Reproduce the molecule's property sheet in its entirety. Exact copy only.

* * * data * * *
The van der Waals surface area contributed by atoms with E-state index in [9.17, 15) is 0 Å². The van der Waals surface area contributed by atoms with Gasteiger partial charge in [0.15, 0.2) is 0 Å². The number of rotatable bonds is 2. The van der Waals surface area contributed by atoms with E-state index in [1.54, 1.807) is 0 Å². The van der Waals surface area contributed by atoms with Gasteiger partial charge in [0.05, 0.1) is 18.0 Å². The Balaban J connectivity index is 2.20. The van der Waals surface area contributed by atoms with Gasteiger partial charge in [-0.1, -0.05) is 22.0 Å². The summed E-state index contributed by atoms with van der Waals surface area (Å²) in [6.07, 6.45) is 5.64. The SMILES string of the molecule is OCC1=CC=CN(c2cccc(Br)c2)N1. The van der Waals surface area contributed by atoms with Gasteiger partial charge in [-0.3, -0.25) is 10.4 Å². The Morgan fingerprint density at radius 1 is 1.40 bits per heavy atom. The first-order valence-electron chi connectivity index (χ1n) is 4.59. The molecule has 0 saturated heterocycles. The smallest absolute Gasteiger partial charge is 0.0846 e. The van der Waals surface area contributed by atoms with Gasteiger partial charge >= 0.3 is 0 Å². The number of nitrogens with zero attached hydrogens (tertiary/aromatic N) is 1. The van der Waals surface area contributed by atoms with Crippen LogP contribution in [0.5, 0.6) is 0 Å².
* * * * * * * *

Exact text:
The van der Waals surface area contributed by atoms with E-state index in [9.17, 15) is 0 Å². The van der Waals surface area contributed by atoms with Gasteiger partial charge in [0.15, 0.2) is 0 Å². The number of rotatable bonds is 2. The van der Waals surface area contributed by atoms with E-state index in [1.54, 1.807) is 0 Å². The van der Waals surface area contributed by atoms with Gasteiger partial charge in [0.05, 0.1) is 18.0 Å². The Balaban J connectivity index is 2.20. The van der Waals surface area contributed by atoms with Gasteiger partial charge in [-0.1, -0.05) is 22.0 Å². The summed E-state index contributed by atoms with van der Waals surface area (Å²) in [6.07, 6.45) is 5.64. The SMILES string of the molecule is OCC1=CC=CN(c2cccc(Br)c2)N1. The van der Waals surface area contributed by atoms with Gasteiger partial charge in [-0.3, -0.25) is 10.4 Å². The Morgan fingerprint density at radius 1 is 1.40 bits per heavy atom. The first-order valence-electron chi connectivity index (χ1n) is 4.59. The molecule has 0 saturated heterocycles. The smallest absolute Gasteiger partial charge is 0.0846 e. The van der Waals surface area contributed by atoms with Gasteiger partial charge >= 0.3 is 0 Å². The number of nitrogens with zero attached hydrogens (tertiary/aromatic N) is 1. The van der Waals surface area contributed by atoms with Crippen LogP contribution in [0.5, 0.6) is 0 Å².